174
Chapter 6
few neurons connected in sequence. Because the long path-
ways contain few synapses, there are fewer opportunities for
alteration in the information they transmit.
The cell bodies of neurons with similar functions are
often clustered together. Groups of neuron cell bodies in the
peripheral nervous system are called
ganglia
(singular,
gan-
glion
). In the central nervous system, they are called
nuclei
(singular,
nucleus
), not to be confused with cell nuclei.
Central Nervous System: Brain
During development, the central nervous system forms from
a long tube. As the anterior part of the tube, which becomes
the brain, folds during its continuing formation, four different
regions become apparent. These regions become the four subdi-
visions of the brain: the
cerebrum, diencephalon,
brainstem,
and
cerebellum
(
Figure 6–38
). The cerebrum and diencepha-
lon together constitute the
forebrain.
The brainstem consists
of the
midbrain,
pons,
and
medulla oblongata.
The brain
also contains four interconnected cavities, the
cerebral ven-
tricles,
which are fi lled with fl
uid.
Overviews of the brain subdivisions are included here
and in
Table 6–7
, but details of their functions are given more
fully in Chapters 7, 8, and 10.
Forebrain
The larger component of the forebrain, the cerebrum, consists
of the right and left
cerebral hemispheres
as well as certain
other structures on the underside of the brain. The central
core of the forebrain is formed by the diencephalon.
The cerebral hemispheres (
Figure 6–39
) consist of the
cerebral cortex,
an outer shell of
gray matter
composed pri-
marily of cell bodies that give the area a gray appearance, and an
inner layer of
white matter,
composed primarily of myelinated
fi ber tracts. This in turn overlies cell clusters, which are also gray
matter and are collectively termed the
subcortical nuclei.
The
fi ber tracts consist of the many nerve fi
bers that bring informa-
tion into the cerebrum, carry information out, and connect dif-
ferent areas within a hemisphere. The cortex layers of the left
and right cerebral hemispheres, although largely separated by a
deep longitudinal division, are connected by a massive bundle
of nerve fi bers known as the
corpus callosum.
The cortex of each cerebral hemisphere is divided into
four
lobes:
the
frontal,
parietal,
occipital,
and
temporal.
Although it averages only 3 mm in thickness, the cortex is
highly folded. This results in an area containing cortical neu-
rons that is four times larger than it would be if unfolded, yet
does not appreciably increase the volume of the brain. This
folding also results in the characteristic external appearance
of the human cerebrum, with its sinuous ridges called
gyri
(singular,
gyrus
) separated by grooves called
sulci
(singular,
sulcus
). The cells of the cerebral cortex are organized in six
layers. The cortical neurons are of two basic types: pyramidal
cells (named for the shape of their cell bodies) and nonpyra-
midal cells. The
pyramidal cells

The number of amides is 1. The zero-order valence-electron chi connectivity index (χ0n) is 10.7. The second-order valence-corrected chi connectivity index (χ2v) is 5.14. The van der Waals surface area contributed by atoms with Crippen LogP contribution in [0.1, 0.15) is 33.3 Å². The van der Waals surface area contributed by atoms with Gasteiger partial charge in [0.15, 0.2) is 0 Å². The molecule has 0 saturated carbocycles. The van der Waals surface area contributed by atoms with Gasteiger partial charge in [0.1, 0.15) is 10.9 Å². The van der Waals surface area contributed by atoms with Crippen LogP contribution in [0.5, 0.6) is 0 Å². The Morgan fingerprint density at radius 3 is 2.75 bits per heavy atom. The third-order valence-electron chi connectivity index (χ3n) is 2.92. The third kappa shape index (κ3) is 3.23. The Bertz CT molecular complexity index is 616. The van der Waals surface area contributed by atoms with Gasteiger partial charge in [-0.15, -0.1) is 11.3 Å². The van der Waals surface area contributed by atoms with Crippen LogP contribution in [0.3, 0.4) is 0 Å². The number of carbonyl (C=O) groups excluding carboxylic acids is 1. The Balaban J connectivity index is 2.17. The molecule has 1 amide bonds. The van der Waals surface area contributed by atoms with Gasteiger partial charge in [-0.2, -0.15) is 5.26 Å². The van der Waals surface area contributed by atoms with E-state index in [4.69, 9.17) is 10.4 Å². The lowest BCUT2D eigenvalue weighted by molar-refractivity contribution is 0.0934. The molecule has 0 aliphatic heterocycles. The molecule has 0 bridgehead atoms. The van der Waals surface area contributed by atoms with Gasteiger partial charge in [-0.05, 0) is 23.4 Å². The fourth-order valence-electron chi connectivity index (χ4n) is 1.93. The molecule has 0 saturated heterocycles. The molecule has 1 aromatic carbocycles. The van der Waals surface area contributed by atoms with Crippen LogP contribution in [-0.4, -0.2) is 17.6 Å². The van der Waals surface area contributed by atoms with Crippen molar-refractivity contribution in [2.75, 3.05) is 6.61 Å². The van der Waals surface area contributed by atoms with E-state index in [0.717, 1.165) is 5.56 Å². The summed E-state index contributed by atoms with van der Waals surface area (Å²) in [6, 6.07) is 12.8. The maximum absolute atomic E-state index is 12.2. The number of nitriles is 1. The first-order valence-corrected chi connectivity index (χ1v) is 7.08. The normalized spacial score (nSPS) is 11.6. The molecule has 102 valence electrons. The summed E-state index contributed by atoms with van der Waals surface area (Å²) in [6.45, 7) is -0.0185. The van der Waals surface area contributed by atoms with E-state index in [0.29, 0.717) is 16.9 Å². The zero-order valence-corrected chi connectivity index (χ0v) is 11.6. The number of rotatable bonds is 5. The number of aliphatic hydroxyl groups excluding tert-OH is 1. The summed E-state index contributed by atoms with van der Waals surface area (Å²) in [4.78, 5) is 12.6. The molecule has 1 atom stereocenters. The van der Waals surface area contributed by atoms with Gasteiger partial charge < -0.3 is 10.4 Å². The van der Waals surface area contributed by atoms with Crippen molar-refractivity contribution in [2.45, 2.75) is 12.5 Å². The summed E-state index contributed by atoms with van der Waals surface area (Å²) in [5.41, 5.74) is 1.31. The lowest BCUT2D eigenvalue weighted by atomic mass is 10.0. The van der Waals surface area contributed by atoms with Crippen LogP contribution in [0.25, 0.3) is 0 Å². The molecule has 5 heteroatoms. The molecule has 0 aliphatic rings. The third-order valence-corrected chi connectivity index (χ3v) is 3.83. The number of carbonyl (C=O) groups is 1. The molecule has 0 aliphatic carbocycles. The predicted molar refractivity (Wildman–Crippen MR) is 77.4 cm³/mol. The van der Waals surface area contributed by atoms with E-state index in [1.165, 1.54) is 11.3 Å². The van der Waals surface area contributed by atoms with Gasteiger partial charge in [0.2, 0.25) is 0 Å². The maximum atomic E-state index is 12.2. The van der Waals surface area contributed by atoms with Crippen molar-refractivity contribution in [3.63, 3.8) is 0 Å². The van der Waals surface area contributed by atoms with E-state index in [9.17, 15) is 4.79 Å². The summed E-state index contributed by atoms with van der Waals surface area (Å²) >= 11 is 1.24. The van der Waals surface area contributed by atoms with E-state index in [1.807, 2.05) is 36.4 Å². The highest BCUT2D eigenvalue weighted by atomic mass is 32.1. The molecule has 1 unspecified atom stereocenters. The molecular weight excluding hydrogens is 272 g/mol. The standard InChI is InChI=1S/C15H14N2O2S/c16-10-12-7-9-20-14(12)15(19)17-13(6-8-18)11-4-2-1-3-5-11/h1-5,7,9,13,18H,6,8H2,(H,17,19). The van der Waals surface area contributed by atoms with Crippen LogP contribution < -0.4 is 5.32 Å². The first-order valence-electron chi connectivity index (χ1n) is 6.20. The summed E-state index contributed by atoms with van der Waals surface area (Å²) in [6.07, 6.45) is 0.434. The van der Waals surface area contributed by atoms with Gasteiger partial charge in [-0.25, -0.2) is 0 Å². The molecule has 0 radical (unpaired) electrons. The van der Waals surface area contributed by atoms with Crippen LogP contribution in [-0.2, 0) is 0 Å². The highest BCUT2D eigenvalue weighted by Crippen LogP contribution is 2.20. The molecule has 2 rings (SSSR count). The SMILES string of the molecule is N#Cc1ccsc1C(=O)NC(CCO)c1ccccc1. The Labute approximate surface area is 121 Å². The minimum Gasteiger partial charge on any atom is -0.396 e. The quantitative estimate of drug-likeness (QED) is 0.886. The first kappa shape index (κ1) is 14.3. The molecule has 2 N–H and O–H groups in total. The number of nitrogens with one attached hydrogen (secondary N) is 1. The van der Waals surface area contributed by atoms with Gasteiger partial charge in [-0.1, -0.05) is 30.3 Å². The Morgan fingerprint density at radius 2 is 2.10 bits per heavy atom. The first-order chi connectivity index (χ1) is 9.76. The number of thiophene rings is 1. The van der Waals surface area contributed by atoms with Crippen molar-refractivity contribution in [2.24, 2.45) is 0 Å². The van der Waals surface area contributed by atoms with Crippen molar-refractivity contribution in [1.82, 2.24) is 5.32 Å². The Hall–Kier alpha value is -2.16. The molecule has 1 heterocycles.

form the major output cells
of the cortex, sending their axons to other parts of the cortex
and to other parts of the central nervous system.
The cerebral cortex is the most complex integrating area
of the nervous system. In the cerebral cortex, basic afferent
information is collected and processed into meaningful per-
ceptual images, and control over the systems that govern the
movement of the skeletal muscles is refi ned. Nerve fi bers enter
the cortex predominantly from the diencephalon, specifi cally
from a region known as the thalamus as well as from other
regions of the cortex and areas of the brainstem. Some of the
Table 6–7
Summary of Functions of the Major
Parts of the Brain
I
.
FOREBRAIN
A. Cerebral hemispheres
1. Contain the cerebral cortex, which participates in
perception (Chapter 7), the generation of skilled
movements (Chapter 10), reasoning, learning, and
memory (Chapter 8)
2. Contain subcortical nuclei, including those that
participate in coordination of skeletal muscle
activity (Chapter 10)
3. Contain interconnecting fi ber pathways
B. Thalamus
1. Acts as a synaptic relay station for sensory
pathways on their way to the cerebral cortex
(Chapter 7)
2. Participates in control of skeletal muscle
coordination (Chapter 10)
3. Plays a key role in awareness (Chapter 8)
C. Hypothalamus
1. Regulates anterior pituitary gland function
(Chapter 11)
2. Regulates water balance (Chapter 14)
3. Participates in regulation of autonomic nervous
system (Chapters 6 and 16)
4. Regulates eating and drinking behavior (Chapter
16)
5. Regulates reproductive system (Chapters 11 and 17)
6. Reinforces certain behaviors (Chapter 8)
7. Generates and regulates circadian rhythms
(Chapters 1, 7, 11, and 16)
8. Regulates body temperature (Chapter 16)
9. Participates in generation of emotional behavior
(Chapter 8)
D. Limbic system
1. Participates in generation of emotions and
emotional behavior (Chapter 8)
2. Plays essential role in most kinds of learning
(Chapter 8)
II
.
CEREBELLUM
A. Coordinates movements, including those for posture and
balance (Chapter 10)
B. Participates in some forms of learning (Chapter 8)
III
.
BRAINSTEM
A. Contains all the fi bers passing between the spinal cord,
forebrain, and cerebellum
B. Contains the reticular formation and its various
integrating centers, including those for cardiovascular
and respiratory activity (Chapters 12 and 13)
C. Contains nuclei for cranial nerves III through XII
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